Dunlop Introduces Electronics Into Tires: RFID In Moto2 & Moto3

Electronics are to take a further step in the world of motorcycle racing this season. In addition to being abundant throughout engine and chassis, Moto2 and Moto3 official tire supplier Dunlop is to introduce them into the tires. In an official press release issued today, Dunlop announced that they will be using RFID chips in the spec tires used in Moto2 and Moto3, to keep precise track of the tires used in both classes.

For the moment, the technology will be used solely to track tire usage in Moto2 and Moto3. Tiny RFID chips will be built into the official Dunlop tires during the manufacturing process, each programmed with a unique identifying code. Sensors in pit lane (shown in the photo here on the Dunlop website) will monitor when each tire leaves pit lane, and when they return. Using the database which maps which tires have been allocated to which riders, Dunlop can keep precise track of which tires have been used when, and for how long.

The technology is very similar to that used in biometric passports, or in stock tracking in warehouses, though a racing motorcycle tire is a far more demanding environment for an RFID chip. Dunlop already have some experience with the technology, having provided the same service in both BTCC (the British Touring Car Championship) and the FIA European Truck Racing Championship. Temperature profiles and construction are a little different in motorcycle racing, making the challenge a little more complex.

But this is a relatively simple use of the technology. The next stage for Dunlop is to provide real time feedback from the tires, passing the data back to monitoring systems using active, rather than passive, RFID chips. Though the FIM regulations ban the use of telemetry - that is, any data signal passed back from the motorcycle to the pits, with the exception of data used by Dorna for TV broadcasts, which is not made available to the teams - the tire data could be passed to the data logging system, making for more accurate tire monitoring than by simply using tire sensors.

Having Dunlop build the technology and make it available to the teams also limits the cost of development to the Moto2 and Moto3 teams, though clearly, providing extra data to the teams adds yet another level of complexity for engineers to try to work their way through, and favoring the teams with the smartest engineers. As the smartest engineers are generally smart enough to realize their market value, they also tend to work for the richest teams, who can pay them the best wages. That, however, is an inevitable side effect of a technical sport.

Though the introduction of RFID chips is in itself not yet of world-shattering significance, the long-term consequences will be very interesting to watch. Data - data gathering, data analysis and data transmission - are becoming totally ubiquitous in the modern world, and real-time tire monitoring has very interesting applications in street technology. Monitoring tire wear and loads on the race track is an important step, but monitoring them on the road could be a crucial factor in improving road safety. With tire pressure monitoring systems becoming more common on high-end road bikes, RFID telemetry could be the next big step forward.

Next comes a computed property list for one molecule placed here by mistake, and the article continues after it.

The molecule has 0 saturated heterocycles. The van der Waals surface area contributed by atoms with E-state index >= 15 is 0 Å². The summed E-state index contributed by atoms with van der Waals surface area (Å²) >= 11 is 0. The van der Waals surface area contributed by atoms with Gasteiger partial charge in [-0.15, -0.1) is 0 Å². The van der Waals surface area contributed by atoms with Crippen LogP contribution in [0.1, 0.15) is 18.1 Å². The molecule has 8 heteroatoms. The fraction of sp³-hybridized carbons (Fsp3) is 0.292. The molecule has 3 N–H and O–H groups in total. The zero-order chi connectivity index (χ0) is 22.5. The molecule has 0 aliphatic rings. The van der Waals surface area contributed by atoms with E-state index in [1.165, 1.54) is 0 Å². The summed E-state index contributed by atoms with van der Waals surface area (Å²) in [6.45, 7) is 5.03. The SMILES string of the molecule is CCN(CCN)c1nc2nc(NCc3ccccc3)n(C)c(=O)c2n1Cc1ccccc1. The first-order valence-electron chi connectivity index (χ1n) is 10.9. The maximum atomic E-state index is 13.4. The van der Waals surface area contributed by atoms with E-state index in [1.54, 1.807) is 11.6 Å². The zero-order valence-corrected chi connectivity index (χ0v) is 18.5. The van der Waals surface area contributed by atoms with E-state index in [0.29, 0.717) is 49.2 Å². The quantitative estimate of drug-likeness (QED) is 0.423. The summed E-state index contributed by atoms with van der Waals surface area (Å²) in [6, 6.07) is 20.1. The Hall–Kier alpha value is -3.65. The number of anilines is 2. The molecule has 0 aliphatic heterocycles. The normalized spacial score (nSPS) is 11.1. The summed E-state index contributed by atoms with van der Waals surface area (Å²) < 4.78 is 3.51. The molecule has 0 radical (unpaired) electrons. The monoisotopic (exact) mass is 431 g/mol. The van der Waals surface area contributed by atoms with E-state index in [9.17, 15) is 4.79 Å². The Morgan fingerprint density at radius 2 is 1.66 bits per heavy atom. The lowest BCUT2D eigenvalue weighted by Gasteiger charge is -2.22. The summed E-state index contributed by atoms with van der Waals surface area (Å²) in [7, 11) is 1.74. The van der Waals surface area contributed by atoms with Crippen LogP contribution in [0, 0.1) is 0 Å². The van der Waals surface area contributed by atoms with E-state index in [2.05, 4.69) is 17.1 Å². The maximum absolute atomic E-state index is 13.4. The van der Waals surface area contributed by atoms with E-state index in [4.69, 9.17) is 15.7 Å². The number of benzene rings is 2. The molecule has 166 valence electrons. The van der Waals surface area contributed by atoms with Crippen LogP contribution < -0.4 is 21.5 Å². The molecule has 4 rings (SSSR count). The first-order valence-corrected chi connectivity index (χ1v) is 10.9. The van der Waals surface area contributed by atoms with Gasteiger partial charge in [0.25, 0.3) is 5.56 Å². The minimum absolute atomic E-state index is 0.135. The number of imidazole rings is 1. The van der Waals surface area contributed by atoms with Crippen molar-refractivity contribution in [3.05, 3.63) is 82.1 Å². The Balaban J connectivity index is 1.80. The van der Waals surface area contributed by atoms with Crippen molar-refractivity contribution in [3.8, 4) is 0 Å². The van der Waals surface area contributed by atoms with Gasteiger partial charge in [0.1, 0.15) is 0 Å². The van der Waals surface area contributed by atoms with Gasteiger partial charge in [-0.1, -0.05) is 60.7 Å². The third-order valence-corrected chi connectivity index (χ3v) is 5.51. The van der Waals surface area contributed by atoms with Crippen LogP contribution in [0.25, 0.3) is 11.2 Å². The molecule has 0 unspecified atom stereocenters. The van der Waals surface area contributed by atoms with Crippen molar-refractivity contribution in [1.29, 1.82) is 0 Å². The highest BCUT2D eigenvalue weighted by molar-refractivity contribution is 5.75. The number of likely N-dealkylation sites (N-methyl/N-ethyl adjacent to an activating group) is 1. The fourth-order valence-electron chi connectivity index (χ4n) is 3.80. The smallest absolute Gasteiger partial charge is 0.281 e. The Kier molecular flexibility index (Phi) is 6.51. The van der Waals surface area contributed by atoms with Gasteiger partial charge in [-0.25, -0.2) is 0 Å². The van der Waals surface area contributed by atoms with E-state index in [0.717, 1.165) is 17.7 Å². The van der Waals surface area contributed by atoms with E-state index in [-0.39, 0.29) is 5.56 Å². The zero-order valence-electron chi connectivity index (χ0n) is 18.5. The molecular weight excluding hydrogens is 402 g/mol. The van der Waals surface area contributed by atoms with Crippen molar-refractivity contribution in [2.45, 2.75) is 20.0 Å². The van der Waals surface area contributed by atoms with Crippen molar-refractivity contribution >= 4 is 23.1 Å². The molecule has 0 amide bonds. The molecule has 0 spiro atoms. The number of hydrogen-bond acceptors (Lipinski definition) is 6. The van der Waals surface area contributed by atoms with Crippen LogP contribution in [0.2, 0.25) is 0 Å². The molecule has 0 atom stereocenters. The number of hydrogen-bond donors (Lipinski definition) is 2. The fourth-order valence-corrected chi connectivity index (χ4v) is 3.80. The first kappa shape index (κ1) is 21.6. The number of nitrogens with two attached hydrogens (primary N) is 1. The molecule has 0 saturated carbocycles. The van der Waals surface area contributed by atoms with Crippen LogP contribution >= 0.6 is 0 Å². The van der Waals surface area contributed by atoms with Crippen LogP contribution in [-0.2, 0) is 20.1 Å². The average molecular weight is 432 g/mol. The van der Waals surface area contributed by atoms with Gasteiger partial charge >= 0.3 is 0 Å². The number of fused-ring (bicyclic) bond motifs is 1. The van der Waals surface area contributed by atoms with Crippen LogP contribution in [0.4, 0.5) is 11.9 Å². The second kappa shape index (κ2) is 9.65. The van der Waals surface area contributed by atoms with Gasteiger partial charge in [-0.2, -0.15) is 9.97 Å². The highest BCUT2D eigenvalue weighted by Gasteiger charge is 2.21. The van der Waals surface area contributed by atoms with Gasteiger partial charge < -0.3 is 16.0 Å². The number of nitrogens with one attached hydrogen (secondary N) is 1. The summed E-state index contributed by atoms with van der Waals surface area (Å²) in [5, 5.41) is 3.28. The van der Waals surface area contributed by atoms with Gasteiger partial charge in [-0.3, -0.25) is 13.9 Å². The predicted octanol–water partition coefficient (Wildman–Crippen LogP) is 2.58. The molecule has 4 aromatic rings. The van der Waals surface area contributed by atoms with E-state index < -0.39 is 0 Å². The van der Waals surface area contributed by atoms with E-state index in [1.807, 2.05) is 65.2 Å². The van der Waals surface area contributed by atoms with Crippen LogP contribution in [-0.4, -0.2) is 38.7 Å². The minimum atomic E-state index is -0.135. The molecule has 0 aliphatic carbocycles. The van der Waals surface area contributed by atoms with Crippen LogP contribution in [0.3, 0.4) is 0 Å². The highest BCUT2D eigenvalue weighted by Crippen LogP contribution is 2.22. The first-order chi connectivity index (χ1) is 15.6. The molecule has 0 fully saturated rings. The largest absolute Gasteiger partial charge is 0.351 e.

The Dunlop press release announcing the introduction of RFID chips appears below:


Dunlop Motorsport trial innovative intelligence chip in one of world’s biggest sport categories

Dunlop Motorsport today announced the trial of new electronic intelligence innovation embedded into the tyre of the world’s premier motorcycle racing event – MotoGP, where Dunlop is the official tyre partner of the Moto2 and Moto3 championships.

The company has announced its future goal is to increase tyres’ intelligence to the point that tyres are feeding back vital real-time information to the rider. The starting point of this evolution takes place today through testing at Circuito de Jerez in Spain.

Dunlop Motorsport has teamed up with MotoGP organisers Dorna Sports and IRTA (International Road Racing Teams Association) with the aim of introducing its award-winning RFID (Radio-Frequency Identification) technology at the start of the 2014 season. Dunlop Motorsport has already enjoyed success in global motorsport and truck industries with RFID, including the Dunlop MSA British Touring Car Championship in the UK and the FIA European Truck Racing Championship.

The key element of the RFID technology is a tiny, 1cm chip. The microchip is built into the tyre on the assembly line at Dunlop’s centre of excellence in Birmingham, UK and is programmed with a unique code that identifies the tyre, enabling automatic reading to see the type and size of the tyre as well as its unique identity number.